Afro-American religion

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Example of Louisiana-Tradition Voodoo altar inside a temple in New Orleans.

Afro-American religions (also African diasporic religions) are a number of related religions that developed in the Americas among enslaved Africans and their descendants in various countries of Latin America, the Caribbean, and parts of the southern United States. They derive from African traditional religions, especially of West and Central Africa.

Characteristics[edit]

These religions usually involve ancestor veneration and/or a pantheon of divine spirits, such as the loas of Haitian Vodou, or the orishas of Santería. Similar divine spirits are also found in the Central and West African traditions from which they derive — the orishas of Yoruba cultures, the nkisi of Bantu (Kongo) traditions, and the Vodun of Dahomey (Benin), Togo, southern Ghana, and Burkina Faso. In addition to mixing these various but related African traditions, many Afro-American religions incorporate elements of Christian, indigenous American, Kardecist, Spiritualist and even Islamic traditions. This mixing of traditions is known as religious syncretism.

List of traditions[edit]

Afro-American Religions
Religion Developed in* Ancestral roots Also practiced in Remarks
Candomblé Brazil Yoruba Some elements of Dahomey Vodun (deities) and Kongo nkisi. Also called Batuque.
Umbanda Brazil Yoruba (mainly) Uruguay
Syncretism. Mixed the Yoruba's deities (Orishas) with the Bantu's veneration of ancestral spirits (Preto Velho), indigenous elements (Caboclos and Caciques), Allan Kardec's Spiritism and Catholicism. Founded in the early 20th century.
Quimbanda Brazil Kongo
Witchcraft
Brazilian Shamanism
  Veneration of ancestral spirits called Exu and Pomba Gira
Santería Cuba Yoruba Puerto Rico, Panama, Colombia, Venezuela, Dominican Republic, USA Catholicism Syncretism
Regla de Arará Cuba Fon Puerto Rico  
Regla de Palo Cuba[1] Kongo nkisi Puerto Rico, Dominican Republic, USA, Venezuela Also called Palo Mayombe,
Las Reglas del Congo, Palo Monte
Haitian Vodou Haiti Fon Cuba, Dominican Republic, USA, Canada  
21 Divisiones Dominican Republic Taino, Fon, Yoruba, Kongo Dominican Republic, USA
Louisiana Voodoo Southern USA Fon USA
Obeah Jamaica Igbo Trinidad and Tobago, Bahamas, Virgin Islands, Grenada, Barbados, Guyana, Suriname, Belize Related to Hoodoo folk magic. Derives from the Igbo 'obia' (or dibia, Igbo: doctoring) traditions.[2]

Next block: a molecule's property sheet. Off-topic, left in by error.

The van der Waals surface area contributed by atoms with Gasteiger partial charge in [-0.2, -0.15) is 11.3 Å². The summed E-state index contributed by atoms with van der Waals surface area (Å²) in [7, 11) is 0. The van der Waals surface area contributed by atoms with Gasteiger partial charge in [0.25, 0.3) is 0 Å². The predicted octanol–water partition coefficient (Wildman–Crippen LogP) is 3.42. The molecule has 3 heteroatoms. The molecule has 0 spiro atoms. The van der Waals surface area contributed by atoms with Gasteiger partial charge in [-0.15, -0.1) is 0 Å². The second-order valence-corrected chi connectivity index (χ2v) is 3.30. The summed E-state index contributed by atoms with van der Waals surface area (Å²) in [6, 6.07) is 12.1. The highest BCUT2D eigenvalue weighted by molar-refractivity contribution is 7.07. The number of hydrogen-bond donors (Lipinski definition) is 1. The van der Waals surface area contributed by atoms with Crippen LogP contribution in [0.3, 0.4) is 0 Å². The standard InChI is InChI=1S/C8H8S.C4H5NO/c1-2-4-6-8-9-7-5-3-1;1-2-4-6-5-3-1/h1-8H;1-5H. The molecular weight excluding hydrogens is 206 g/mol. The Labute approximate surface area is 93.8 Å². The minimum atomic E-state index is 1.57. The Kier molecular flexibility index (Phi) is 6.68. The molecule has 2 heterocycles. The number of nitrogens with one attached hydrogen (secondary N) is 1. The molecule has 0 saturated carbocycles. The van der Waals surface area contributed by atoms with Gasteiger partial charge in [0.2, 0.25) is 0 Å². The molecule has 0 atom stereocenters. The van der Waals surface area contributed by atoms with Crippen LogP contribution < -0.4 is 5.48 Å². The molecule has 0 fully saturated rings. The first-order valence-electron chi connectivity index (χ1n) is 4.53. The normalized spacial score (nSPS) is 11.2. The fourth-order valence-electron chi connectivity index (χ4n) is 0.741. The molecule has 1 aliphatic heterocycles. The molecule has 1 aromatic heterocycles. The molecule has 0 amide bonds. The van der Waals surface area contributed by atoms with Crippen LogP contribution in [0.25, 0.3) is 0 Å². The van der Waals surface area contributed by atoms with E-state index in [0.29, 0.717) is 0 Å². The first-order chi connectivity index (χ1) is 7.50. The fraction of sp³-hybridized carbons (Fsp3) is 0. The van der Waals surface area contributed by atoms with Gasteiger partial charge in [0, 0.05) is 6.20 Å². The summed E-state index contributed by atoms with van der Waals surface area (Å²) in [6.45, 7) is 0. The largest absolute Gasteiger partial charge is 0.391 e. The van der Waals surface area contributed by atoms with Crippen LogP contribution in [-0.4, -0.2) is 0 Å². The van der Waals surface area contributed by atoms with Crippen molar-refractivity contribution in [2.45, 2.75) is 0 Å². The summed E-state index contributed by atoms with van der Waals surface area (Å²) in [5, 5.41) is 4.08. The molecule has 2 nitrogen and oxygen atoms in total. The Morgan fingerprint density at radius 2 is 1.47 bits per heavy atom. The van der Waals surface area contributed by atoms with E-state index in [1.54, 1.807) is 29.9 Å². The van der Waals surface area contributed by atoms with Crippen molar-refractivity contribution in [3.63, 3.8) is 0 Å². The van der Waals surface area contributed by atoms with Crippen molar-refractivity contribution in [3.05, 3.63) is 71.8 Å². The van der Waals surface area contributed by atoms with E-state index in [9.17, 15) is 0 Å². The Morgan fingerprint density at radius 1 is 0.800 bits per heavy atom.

Winti Suriname Akan, Yoruba, Kongo  
Kumina Jamaica Kongo  
Spiritual Baptist Trinidad and Tobago Yoruba Jamaica, Bahamas, USA Protestantism Syncretism, since the early 19th century
Abakua Cuba Ekpe   society of the Annang, Efik, Ibibio, Ekoi and Igbo
Orisha Trinidad Yoruba New York City originally Yoruba, later syncretized with Catholicism.[3]

* Does not refer to the religions' indigenous origins in continental Africa, but only to their development in the New World.

Other closely related regional faiths include:

New religious movements[edit]

Some syncretic new religious movements have elements of these African religions, but are predominantly rooted in other spiritual traditions. A first wave of such movements originated in the early twentieth century:

A second wave of new movements originated in the 1960s to 1970s, in the context of the emergence of New Age and Neopaganism in the United States:

See also[edit]

References[edit]

  1. ^ For an extended discussion on Palo's history, see: Dodson, Jualynne E. (2008). Sacred spaces and Religious Traditions in Oriente Cuba. UNM Press.
  2. ^ Eltis, David; Richardson, David (1997). Routes to slavery: direction, ethnicity, and mortality in the transatlantic slave trade. Routledge. p. 88. ISBN 0-7146-4820-5. 
  3. ^ Houk, James (1995). Spirits, Blood, and Drums: The Orisha Religion in Trinidad. Temple University Press. 
  4. ^ Xango de Recife

External links[edit]